I love homeschooling. It's real life. It's a lifestyle of learning. It's families growing closer. It children growing up to be world changers. It's the opportunity to explore so many possibilities. It's a blast!
My husband and I are firmly committed to our local church. We have lived this way since we both gave our hearts to Christ as teenagers.
We love ministry! As our children grow up, they join us in ministry. They help in the nursery, teach Sunday school, mix sound, play on the worship team, sing on the worship team, mentor other believers, lead Bible studies, and serve in practical ways all before they turn 18.
Shouldn't they get some high school credit for that?
I believe that they should!
Teens lean so much with hands-on ministry. Our teens have learned about sound technology, singing, music, child development, counseling, mentoring, web design, making flyers, creating brochures, leading meetings, building, decorating, hosting conferences, speaking at conferences, and more!
Ministry has not just been an opportunity to serve others and the Lord, it has been an open door to knowledge and wisdom they will reap the benefits of for years to come.
So how do you turn ministry into high school credit?
It's a brand-new school year. You want everything to go perfectly.
Oh, and did I mention you have a brand-new baby. A precious bundle of joy that lights up your life. And keeps you awake all night. You are sore and your body is still recovering.
Is that you?
This school year can still be the best ever!
For the beginning of the school year, I recommend delaying the start or modifying it.
School can start a month late and go a month longer, or you can skip most breaks and still have it end on time.
If you have high school and middle school children, have them do the work they can do independently. Have them check in with you two or three times a day and just give you a quick summary of what they've completed.
For younger children, if you must school, focus only on reading and math. Have them read aloud to you and read on their own. If they can do math independently, let them do math and have an older sibling check it. Or dad can check it each night when he gets home.
Then, it's time for movies. So many educational movies and documentaries out there that would be fun to cuddle up and watch. We love the Drive Thru History videos, as well as Dave Barton's government sets. There are so many educational cartoons like Liberty Kids or Peanuts This is America. You can watch a few sessions each day for the first month.
My memories of teaching children to read always include me nursing a baby as I went over letter sounds or blending with them. I worried that I was somehow robbing my children.
Here's what the Lord showed me.
Western Culture (European, Australian, and American music, art, literature, architecture, and religion) is our heritage in America. It is wonderful to pass on our heritage through enjoying great artists like Monet and Rembrandt, classical music like Beethoven and Shubert, and cathedrals and castles.
In addition, in our family, we love enjoy a large selection of Western literature.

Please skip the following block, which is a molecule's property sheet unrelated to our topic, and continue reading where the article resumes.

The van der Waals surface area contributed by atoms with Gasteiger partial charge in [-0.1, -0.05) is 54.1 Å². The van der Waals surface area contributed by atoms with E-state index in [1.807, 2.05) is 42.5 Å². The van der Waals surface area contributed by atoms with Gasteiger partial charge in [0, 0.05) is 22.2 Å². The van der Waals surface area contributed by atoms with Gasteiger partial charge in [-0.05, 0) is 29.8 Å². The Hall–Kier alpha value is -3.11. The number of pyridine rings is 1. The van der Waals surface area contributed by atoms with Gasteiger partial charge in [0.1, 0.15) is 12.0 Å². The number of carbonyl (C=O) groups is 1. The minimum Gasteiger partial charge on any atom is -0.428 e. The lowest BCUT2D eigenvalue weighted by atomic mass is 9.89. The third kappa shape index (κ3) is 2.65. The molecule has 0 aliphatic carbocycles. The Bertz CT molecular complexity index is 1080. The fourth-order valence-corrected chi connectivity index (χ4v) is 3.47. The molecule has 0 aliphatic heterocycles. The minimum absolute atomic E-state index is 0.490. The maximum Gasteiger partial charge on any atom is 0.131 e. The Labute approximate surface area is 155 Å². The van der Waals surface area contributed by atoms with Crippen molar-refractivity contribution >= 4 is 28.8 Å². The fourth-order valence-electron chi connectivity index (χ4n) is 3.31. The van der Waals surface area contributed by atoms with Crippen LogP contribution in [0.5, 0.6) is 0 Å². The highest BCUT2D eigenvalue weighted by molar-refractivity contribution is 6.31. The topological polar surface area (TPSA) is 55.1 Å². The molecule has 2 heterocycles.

Western Literature has its roots in Ancient Hebrew, Roman, and Greek writings. The Holy Bible, The Aeneid, Aesop's Fables, The Odyssey, The Iliad, and other classic works have been repeated over and over in future literary works.
The roots of Western Literature are Hebrew, Christian, and pagan as far as religion goes. Classics such as The Iliad and The Odyssey are filled with idolatry and all the sin that occupies the worship of demons. Hebrew and Christian literature, including The Holy Bible, reveal the One True God and the worship of Him.
I share this because you need to know that just because a book is super-old doesn't mean it's wholesome. I find that when we read certain books like The Iliad or The Odyssey, we read abridged versions to avoid the sexual content. This is hard for me because I HATE abridged! However, I found some wonderful authors like A.J. Church from the 1800s who write with advanced vocabulary and vivid description, retelling these stories with clarity and accuracy, except avoiding the smut.
Whirlwind Tour of Classic Literature
"Cancel the lunches? No way!" My son was indignant. "That's the best part of history co-op!"
"We won't cancel. It's just that some of the Moms are complaining," I replied.
The next morning at 20th Century History Co-op, I asked the children and teens if they enjoyed the lunches. They raved and raved about them, proving to be as emotionally enthusiastic about them as my son.
You see we were studying world history of the 20th century with HIS Story of the 20th Century and we were making food each week that corresponded to that place and time period. We were gathering recipes and trying out new dishes.
It all started when my friend Laura and I were studying geography and wanted to get the dads more interested in what the kids were learning.
"They love food," we decided and started making meals from other countries as we studied those countries. The dads loved it!
The next year was American History and the kids still wanted to cook and eat recipes. Now, we would have to gather up American History recipes. So we did.
And we ate!
Of course, we had to find the recipes and in the research we were learning, but don't tell anyone that. We loved cooking and baking up recipes, often modernizing them to use blenders, mixers, and already-butchered meat.
Why Food Makes History Fun!